UKOLN AHDS Top 10 Tips For Database Design

About This Document

This document provides 10 tips which can help to ensure that databases can be easily exported and manipulated with the minimum of difficulties.

The Top 10 Tips

1 Develop A Prototype

Significant time can be saved by creating the structure in a simple desktop database (such as Microsoft Access) before finalising the design in one of the enterprise databases. The developer will be able to recognise simple faults and makes changes more rapidly than would be possible at a later date.

2 Split database structure into multiple tables

Unlike paper-based structures, databases do not require the storage of all fields in a single table. For large databases it is useful to split essential information into multiple tables. Before creating a database, ensure that the data has been normalised to avoid duplication.

3 Use understandable field names

The developer should avoid field names that are not instantly recognisable. Acronyms or internal references will confuse users and future developers who are not completely familiar with the database.

4 Avoid illegal file names

It is considered good practice to avoid exotic characters in file or field names. Exotic characters would include ampersands, percentages, asterisks, brackets and quotation marks. You should also avoid spaces in field and table names.

5 Ensure Consistency

Remain consistent with data entry. If including title (Mr, Miss, etc.) include it for all records. Similarly, if you have established that house number and address belong in different fields, always split them.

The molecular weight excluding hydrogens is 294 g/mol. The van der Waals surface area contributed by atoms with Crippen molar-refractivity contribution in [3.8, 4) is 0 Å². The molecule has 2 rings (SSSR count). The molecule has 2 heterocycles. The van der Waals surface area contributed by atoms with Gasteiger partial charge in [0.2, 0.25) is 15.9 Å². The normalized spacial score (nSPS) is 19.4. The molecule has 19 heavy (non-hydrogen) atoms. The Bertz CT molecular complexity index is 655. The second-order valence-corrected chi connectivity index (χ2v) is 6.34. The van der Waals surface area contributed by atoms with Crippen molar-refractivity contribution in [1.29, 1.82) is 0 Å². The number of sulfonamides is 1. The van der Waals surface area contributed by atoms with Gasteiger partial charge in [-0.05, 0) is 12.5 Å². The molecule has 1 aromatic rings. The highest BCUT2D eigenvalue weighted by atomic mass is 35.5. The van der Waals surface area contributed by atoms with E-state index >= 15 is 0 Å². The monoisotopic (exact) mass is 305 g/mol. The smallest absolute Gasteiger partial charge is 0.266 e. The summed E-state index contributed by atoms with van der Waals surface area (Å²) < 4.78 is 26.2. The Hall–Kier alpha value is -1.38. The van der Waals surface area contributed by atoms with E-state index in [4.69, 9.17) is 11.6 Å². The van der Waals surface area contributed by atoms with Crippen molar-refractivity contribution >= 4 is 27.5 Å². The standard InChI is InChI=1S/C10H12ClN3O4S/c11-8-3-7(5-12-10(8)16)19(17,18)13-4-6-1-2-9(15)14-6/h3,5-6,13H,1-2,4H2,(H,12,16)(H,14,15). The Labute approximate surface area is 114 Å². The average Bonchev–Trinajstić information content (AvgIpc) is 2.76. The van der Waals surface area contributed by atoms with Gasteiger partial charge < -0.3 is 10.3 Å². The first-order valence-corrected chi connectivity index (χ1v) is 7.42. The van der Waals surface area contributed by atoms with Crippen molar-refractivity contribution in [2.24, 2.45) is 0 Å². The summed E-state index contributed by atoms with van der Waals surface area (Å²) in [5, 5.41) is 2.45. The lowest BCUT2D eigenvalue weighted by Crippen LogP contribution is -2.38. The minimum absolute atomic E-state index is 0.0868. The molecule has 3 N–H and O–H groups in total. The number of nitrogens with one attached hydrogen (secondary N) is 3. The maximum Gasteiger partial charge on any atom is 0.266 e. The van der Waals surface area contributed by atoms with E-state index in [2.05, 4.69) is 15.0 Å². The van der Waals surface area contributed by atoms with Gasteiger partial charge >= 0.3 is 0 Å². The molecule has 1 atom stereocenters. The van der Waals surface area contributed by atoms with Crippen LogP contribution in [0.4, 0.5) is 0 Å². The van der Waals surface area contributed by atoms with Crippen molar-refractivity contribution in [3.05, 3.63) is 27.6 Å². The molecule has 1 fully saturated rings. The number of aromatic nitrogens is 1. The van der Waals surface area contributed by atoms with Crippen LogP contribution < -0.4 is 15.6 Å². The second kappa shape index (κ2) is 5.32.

6 Avoid blank fields

Blank fields can cause problems when interpreting the data at a later date. Does it mean that you have no information, or you have forgotten to enter the information? If information is unavailable it is better to provide a standard response (e.g. unknown).

7 Use standard descriptors for date and time

Date and time can be easily confused when exporting database fields in a text file. A date that reads '12/04/2003' can have two meanings, referring to April 12th or December th, 2003. To avoid ambiguity always enter and store dates with a four-digit century and times of day using the 24 hour clock. The ISO format (yyyy-mm-dd) is useful for absolute clarity, particularly when mixing databases at a later date.

8 Use currency fields if appropriate

Currency data types are designed for modern decimal currencies and can cause problems when handling old style currency systems, such as Britain's currency system prior to 1971 that divided currency into pounds, shillings and pence.

9 Avoid proprietary extensions

Care should be taken when using proprietary extensions, as their use will tie your database to a particular software package. Examples of proprietary extensions include the user interface and application-specific commands.

10 Avoid the use of field dividers

Commas, quotation marks and semi-colons are all used as methods of separating fields when databases are exported to a plain text file and subsequently re-imported into another database. When entering data into a database you should choose an alternative character that represents these characters.

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